AFFILIATION = { KU Leuven, Department of Earth & Environmental Sciences, Division of Forest, Nature and Landscape, Celestijnenlaan 200 E, Box 2411, Leuven, Belgium; Ghent University, Department of Forest and Water Management, Forest & Nature Lab, Geraardsbergsesteenweg 267, 9090 Melle, Gontrode, Belgium; University of Sassari, Department of Sciences for Nature and Environmental Resources, Sassari, Italy; Euro-Mediterranean Center on Climate Changes, IAFES Division, Sassari, Italy; Pablo de Olavide University, Department of Physical, Chemical and Natural Systems, Ctra. Utrera Km. 1, Sevilla, Spain; Université du Québec à Montréal, Center for Forest Research, P.O. Box 8888, Centre-Ville Station, Montreal, Canada },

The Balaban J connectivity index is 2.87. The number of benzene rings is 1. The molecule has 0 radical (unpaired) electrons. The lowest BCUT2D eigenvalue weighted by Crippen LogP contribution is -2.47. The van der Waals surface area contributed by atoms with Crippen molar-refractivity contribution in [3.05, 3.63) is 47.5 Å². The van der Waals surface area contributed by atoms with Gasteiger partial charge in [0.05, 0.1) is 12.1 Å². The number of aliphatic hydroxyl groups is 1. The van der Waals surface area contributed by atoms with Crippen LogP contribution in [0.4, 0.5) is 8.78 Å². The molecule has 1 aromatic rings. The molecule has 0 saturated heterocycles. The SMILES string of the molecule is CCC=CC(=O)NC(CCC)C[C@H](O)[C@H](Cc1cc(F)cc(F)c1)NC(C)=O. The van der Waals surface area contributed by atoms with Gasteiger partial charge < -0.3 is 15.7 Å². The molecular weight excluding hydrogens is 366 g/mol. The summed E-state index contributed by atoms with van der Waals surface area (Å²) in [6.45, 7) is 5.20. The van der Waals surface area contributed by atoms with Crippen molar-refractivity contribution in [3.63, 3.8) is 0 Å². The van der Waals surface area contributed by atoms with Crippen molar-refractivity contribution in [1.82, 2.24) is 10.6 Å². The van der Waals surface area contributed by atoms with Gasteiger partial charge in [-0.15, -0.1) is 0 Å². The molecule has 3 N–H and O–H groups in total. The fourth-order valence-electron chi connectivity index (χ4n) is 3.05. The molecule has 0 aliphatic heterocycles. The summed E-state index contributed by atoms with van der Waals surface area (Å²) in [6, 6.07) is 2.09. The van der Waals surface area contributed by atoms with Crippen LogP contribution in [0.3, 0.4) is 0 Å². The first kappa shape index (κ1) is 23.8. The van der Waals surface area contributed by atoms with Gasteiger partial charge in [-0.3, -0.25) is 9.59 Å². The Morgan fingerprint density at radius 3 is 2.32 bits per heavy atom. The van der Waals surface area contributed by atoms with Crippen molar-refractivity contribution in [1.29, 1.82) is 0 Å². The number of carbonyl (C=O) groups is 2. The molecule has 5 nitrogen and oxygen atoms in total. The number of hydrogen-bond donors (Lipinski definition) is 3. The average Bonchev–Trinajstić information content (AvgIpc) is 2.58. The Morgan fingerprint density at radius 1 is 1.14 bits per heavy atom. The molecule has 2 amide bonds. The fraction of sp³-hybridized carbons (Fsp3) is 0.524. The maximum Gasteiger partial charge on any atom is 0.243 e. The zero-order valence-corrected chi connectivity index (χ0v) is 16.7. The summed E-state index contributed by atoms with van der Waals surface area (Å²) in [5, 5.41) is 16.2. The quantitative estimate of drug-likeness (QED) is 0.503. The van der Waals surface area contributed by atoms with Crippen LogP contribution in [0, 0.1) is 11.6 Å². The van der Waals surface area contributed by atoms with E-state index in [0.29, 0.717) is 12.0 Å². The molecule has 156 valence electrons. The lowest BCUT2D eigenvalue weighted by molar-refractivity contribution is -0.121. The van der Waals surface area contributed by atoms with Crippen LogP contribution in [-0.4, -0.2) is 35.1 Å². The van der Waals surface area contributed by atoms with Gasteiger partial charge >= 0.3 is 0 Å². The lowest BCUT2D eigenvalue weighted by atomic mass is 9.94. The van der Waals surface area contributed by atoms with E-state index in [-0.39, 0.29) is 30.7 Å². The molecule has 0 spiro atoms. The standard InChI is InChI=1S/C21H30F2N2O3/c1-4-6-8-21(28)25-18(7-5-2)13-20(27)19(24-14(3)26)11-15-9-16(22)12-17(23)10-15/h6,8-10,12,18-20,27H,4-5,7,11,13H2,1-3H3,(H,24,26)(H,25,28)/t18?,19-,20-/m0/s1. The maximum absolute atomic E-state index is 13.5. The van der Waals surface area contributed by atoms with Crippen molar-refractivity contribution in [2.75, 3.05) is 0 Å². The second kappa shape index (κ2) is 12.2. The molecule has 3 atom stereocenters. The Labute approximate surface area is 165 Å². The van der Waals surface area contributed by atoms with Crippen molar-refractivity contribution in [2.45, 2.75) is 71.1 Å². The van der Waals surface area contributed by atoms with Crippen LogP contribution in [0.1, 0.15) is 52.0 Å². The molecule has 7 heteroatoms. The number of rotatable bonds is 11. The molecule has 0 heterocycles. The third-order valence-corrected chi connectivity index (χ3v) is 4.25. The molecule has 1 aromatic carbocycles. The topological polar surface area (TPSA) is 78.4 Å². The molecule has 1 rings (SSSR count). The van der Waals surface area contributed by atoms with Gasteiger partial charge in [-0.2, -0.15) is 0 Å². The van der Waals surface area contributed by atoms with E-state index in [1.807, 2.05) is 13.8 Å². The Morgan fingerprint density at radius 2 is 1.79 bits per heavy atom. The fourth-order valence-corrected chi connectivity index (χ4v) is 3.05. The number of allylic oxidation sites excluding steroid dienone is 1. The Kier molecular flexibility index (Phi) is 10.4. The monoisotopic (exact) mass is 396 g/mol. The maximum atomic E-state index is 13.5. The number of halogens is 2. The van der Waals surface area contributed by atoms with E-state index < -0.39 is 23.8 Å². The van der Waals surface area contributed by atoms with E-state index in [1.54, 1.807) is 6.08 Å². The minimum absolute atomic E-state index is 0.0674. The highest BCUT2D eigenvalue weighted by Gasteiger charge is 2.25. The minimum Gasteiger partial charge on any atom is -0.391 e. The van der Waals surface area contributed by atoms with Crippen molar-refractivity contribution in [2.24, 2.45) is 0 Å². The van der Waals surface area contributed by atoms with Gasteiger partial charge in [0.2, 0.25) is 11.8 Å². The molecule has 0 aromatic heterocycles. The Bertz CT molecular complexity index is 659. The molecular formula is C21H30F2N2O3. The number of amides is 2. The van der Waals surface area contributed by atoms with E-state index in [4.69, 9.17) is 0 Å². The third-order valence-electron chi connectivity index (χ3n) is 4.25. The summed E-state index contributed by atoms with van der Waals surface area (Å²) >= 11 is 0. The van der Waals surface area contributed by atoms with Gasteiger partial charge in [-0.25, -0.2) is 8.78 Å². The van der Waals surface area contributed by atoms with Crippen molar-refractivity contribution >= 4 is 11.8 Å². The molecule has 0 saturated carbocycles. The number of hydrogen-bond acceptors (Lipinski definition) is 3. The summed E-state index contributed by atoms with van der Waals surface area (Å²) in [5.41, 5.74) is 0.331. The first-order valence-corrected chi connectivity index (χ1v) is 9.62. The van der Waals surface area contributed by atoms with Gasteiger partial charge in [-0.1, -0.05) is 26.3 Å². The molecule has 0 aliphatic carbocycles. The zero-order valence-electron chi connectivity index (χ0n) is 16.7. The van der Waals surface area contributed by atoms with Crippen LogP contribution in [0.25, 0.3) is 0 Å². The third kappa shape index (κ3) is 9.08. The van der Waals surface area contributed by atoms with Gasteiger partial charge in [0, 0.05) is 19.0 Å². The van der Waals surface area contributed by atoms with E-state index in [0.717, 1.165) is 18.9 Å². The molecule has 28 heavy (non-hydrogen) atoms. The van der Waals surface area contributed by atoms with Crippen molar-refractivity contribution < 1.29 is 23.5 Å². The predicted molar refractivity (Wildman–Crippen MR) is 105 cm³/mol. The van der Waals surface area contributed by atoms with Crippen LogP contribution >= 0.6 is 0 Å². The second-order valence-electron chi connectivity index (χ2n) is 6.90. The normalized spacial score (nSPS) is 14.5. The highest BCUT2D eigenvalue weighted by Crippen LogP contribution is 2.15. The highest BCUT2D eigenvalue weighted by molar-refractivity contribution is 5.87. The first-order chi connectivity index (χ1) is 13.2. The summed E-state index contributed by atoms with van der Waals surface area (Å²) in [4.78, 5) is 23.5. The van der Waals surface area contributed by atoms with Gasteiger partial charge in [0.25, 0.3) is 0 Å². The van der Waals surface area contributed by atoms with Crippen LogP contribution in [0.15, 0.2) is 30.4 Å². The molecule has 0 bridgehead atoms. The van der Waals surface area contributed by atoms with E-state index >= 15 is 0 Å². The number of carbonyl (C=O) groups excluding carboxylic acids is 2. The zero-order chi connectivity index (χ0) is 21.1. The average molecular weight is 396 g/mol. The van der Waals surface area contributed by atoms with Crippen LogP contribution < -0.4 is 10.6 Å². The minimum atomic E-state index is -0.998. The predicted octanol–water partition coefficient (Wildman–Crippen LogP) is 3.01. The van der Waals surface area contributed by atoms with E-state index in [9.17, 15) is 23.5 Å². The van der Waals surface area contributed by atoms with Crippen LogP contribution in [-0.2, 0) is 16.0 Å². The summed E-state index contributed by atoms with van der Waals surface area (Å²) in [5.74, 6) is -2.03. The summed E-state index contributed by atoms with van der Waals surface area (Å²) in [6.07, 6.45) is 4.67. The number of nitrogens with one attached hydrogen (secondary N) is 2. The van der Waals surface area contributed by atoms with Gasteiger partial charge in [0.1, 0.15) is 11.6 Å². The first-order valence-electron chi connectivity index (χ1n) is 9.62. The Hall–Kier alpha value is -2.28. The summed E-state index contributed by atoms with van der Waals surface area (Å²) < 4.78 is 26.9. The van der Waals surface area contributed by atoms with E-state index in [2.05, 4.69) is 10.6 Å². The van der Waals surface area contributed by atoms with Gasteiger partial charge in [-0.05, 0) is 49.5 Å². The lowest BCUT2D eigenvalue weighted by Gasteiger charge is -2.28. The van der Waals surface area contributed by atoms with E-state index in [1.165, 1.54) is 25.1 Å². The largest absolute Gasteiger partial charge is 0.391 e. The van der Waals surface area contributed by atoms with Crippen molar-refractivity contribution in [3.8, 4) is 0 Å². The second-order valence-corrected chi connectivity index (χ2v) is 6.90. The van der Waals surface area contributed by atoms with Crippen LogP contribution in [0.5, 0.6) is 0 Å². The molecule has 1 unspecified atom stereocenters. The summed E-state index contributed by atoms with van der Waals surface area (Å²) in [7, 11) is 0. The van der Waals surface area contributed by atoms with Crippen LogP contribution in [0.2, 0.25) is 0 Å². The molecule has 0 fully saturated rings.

AUTHOR_KEYWORDS = { Biodiversity and ecosystem functioning; Dryland restoration; Facilitation; Functional diversity; Functional traits; IDENT; Pine; Plant interactions; Reforestation; Stress-gradient hypothesis },
    DOCUMENT_TYPE = { Article },
    DOI = { 10.1016/j.foreco.2017.12.001 },
    SOURCE = { Scopus },
    URL = { https://www.scopus.com/inward/record.uri?eid=2-s2.0-85037535212&doi=10.1016%2fj.foreco.2017.12.001&partnerID=40&md5=242027c7f247728efebccf244d8b2b7e },
}